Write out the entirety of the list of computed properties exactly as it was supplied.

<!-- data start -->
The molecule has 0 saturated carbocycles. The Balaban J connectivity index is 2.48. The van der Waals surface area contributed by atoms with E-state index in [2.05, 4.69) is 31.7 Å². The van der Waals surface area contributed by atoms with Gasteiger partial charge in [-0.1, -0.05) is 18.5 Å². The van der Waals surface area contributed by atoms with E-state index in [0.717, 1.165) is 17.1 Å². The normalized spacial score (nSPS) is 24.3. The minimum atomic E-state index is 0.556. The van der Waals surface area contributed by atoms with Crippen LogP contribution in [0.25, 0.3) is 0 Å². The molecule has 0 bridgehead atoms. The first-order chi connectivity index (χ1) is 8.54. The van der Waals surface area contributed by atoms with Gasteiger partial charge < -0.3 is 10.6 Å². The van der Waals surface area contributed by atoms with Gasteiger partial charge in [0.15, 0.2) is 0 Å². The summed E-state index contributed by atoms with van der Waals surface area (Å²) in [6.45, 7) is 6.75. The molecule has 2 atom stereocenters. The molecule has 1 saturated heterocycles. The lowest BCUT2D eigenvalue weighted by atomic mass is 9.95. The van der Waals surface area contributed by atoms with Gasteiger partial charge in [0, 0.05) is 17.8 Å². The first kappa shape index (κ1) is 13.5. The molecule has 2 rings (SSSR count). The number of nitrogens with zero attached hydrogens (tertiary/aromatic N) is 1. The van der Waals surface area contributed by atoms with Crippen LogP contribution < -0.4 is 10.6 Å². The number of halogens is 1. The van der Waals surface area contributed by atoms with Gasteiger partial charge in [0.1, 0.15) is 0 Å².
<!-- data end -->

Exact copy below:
The molecule has 0 saturated carbocycles. The Balaban J connectivity index is 2.48. The van der Waals surface area contributed by atoms with E-state index in [2.05, 4.69) is 31.7 Å². The van der Waals surface area contributed by atoms with Gasteiger partial charge in [-0.1, -0.05) is 18.5 Å². The van der Waals surface area contributed by atoms with E-state index in [0.717, 1.165) is 17.1 Å². The normalized spacial score (nSPS) is 24.3. The minimum atomic E-state index is 0.556. The van der Waals surface area contributed by atoms with Crippen LogP contribution in [0.25, 0.3) is 0 Å². The molecule has 0 bridgehead atoms. The first-order chi connectivity index (χ1) is 8.54. The van der Waals surface area contributed by atoms with Gasteiger partial charge < -0.3 is 10.6 Å². The van der Waals surface area contributed by atoms with Gasteiger partial charge in [0.15, 0.2) is 0 Å². The summed E-state index contributed by atoms with van der Waals surface area (Å²) in [6.45, 7) is 6.75. The molecule has 2 atom stereocenters. The molecule has 1 saturated heterocycles. The lowest BCUT2D eigenvalue weighted by atomic mass is 9.95. The van der Waals surface area contributed by atoms with Gasteiger partial charge in [0, 0.05) is 17.8 Å². The first kappa shape index (κ1) is 13.5. The molecule has 2 rings (SSSR count). The number of nitrogens with zero attached hydrogens (tertiary/aromatic N) is 1. The van der Waals surface area contributed by atoms with Crippen LogP contribution < -0.4 is 10.6 Å². The number of halogens is 1. The van der Waals surface area contributed by atoms with Gasteiger partial charge in [0.1, 0.15) is 0 Å².